The de facto restriction or at least very strong preference of most of the current philosophy, especially at our universities, to that part which deals with the much-vaunted reason certainly ignores essential parts of what is practiced today in actual politics. Trump and in similar way the German right-wing party AfD, for example, are certainly not friends of theory, and yet we have to deal with the phenomenon of those real "unreasonable" approaches that are undoubtedly supported by a not entirely negligible part of the population. So theory and practice diverge. It seems any sense for this situation is either almost completely lost or has even not emerged at all, that here too compromises between the two can and must be achieved. With the alternative philosophy presented here, a viable modern Middle Way between the two may be given, which indeed could bring significant effects for a better realization of political day-to-day business. At first, however, resignation may dominate the field, because hardly a politician wants to hear proposals of this kind anymore.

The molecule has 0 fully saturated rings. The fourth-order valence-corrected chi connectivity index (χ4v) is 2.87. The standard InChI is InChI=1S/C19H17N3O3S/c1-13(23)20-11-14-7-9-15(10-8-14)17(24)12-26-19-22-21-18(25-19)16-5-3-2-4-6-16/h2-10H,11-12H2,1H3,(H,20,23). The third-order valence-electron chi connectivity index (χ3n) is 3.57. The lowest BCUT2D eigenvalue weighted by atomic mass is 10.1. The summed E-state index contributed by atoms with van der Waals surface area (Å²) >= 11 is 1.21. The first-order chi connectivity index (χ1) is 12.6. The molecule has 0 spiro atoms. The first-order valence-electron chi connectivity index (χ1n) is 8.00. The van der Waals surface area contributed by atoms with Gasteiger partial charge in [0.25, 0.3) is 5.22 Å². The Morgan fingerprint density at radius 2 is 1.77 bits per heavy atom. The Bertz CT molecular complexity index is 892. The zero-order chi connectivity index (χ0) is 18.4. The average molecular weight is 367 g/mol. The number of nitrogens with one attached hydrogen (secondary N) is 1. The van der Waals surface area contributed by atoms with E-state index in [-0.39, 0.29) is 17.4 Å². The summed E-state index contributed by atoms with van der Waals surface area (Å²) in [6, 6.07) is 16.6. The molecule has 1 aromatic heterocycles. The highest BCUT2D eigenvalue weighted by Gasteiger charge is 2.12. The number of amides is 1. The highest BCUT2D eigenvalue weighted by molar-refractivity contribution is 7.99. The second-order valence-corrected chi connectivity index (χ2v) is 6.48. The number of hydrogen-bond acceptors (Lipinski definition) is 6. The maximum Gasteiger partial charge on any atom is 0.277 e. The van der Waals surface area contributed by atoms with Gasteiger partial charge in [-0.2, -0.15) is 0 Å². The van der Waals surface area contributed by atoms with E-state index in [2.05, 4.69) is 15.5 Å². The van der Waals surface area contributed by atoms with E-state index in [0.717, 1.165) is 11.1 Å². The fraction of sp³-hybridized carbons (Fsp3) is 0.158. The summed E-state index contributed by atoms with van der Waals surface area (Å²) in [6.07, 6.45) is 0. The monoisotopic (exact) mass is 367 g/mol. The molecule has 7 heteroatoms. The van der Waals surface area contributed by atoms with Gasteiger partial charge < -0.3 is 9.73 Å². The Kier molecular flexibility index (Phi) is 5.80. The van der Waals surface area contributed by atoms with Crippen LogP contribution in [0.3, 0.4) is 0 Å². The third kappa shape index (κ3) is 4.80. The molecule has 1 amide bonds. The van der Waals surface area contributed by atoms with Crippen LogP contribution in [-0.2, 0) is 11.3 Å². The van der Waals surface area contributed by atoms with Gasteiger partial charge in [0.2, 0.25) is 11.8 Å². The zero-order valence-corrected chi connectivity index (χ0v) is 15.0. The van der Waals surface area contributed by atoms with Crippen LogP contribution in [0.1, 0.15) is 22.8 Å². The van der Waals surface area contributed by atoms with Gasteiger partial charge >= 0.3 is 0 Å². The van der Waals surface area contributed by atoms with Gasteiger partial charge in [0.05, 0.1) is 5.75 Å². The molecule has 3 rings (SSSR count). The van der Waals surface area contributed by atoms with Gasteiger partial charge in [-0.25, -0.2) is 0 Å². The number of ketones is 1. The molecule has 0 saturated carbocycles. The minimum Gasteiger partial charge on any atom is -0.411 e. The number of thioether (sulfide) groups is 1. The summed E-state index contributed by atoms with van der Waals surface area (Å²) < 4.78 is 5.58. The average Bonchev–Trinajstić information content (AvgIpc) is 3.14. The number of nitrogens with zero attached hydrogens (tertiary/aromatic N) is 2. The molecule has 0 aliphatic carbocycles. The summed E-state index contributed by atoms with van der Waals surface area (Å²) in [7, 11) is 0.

It is about weighing and possible compromises. Behind this is also the transition from static to dynamic conditions characterizing modernity. This is still little aware and may even be intentionally suppressed by sections of the population. Self-interest prevails among the richer part, but in the case of the poorer part, ignorance is likely to prevail.